And since curriculum standards and exit competencies are matters determined by local community colleges and/or local districts, it is possible for a community college to offer a high school diploma without requiring its students to take and pass the cahsee. It is worth noting, however, that high school diploma requirements at the community colleges that offer them are quite rigorous with many colleges requiring their high school graduates to be proficient in reading, writing, math, and other core subjects, not all of which are examined by the cahsee. Students must also earn a minimum of 160 units in subjects that mirror the high school requirements around the state.

It is also worth noting that while every community college has the right to offer high school diploma programs, currently only five districts in the state account for the lion's share of diplomas offered system-wide.

The exact number of full time equivalent students enrolled in high school diploma programs systemwide is difficult to estimate, since current system office data groups these students with those enrolled in GED programs, programs that do not lead to a high school diploma. But even if we total all the students in high school diploma programs and GED programs systemwide, it amounts to a little over four-thousand ftes, hardly an indication that the community college system has opened the floodgates to high school diplomas, especially considering that we educate over two million students each year.

The concern about these diplomas becomes further diluted when one considers that the community colleges offering them frequently serve a distinctly adult population, students who are typically well beyond the age of your average high school student, students who may have dropped out when they were of high school age and who realize now, as adults, the earning power and personal satisfaction that they can acquire with a high school diploma.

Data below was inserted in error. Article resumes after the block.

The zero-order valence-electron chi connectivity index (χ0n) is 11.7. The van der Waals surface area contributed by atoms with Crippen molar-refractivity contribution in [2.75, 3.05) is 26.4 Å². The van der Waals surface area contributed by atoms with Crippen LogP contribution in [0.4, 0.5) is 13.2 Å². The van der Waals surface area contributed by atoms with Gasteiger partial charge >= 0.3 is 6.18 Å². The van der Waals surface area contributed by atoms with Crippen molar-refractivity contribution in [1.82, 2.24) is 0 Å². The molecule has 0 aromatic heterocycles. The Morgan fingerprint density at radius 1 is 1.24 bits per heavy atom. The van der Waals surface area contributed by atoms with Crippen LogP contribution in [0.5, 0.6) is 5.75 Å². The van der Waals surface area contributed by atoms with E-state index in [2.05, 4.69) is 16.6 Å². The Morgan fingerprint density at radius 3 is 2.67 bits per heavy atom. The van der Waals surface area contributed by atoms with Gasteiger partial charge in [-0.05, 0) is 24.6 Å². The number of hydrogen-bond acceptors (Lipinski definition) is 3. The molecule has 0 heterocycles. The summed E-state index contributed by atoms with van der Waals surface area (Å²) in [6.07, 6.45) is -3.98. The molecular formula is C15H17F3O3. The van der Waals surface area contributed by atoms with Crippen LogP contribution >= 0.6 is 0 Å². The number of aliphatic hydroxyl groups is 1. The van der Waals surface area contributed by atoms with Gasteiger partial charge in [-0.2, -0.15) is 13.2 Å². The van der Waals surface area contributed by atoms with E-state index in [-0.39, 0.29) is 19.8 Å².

These facts raise important questions for us as a system, for the colleges within our system that offer high school diplomas, and for the people of california in general. What must students demonstrate they know in order to earn a high school diploma and what is the best way for them to demonstrate this knowledge? If the cahsee is the standard for the vast majority of high school students in the state, might not the high school diploma-granting community colleges in the state consider including the cahsee as a requirement for their diplomas as well? There are indications that the legislature is looking into this possibility, and several colleges have already done this.

the California Community College system has never had it easy. With our multiple missions and our profoundly diverse student populations, we often appear to be trying to please all the people all the time. And the issues raised by our ability to offer high school diplomas challenge us to once again assert the value of what we do and the rigor with which we do it. As educators, we understand this kind of inquiry as central to our professional lives. So let us appeal to reason and ethics to navigate these issues and reach sound conclusions. For to do less would be to abdicate our responsibility to our students, our communities, and our state.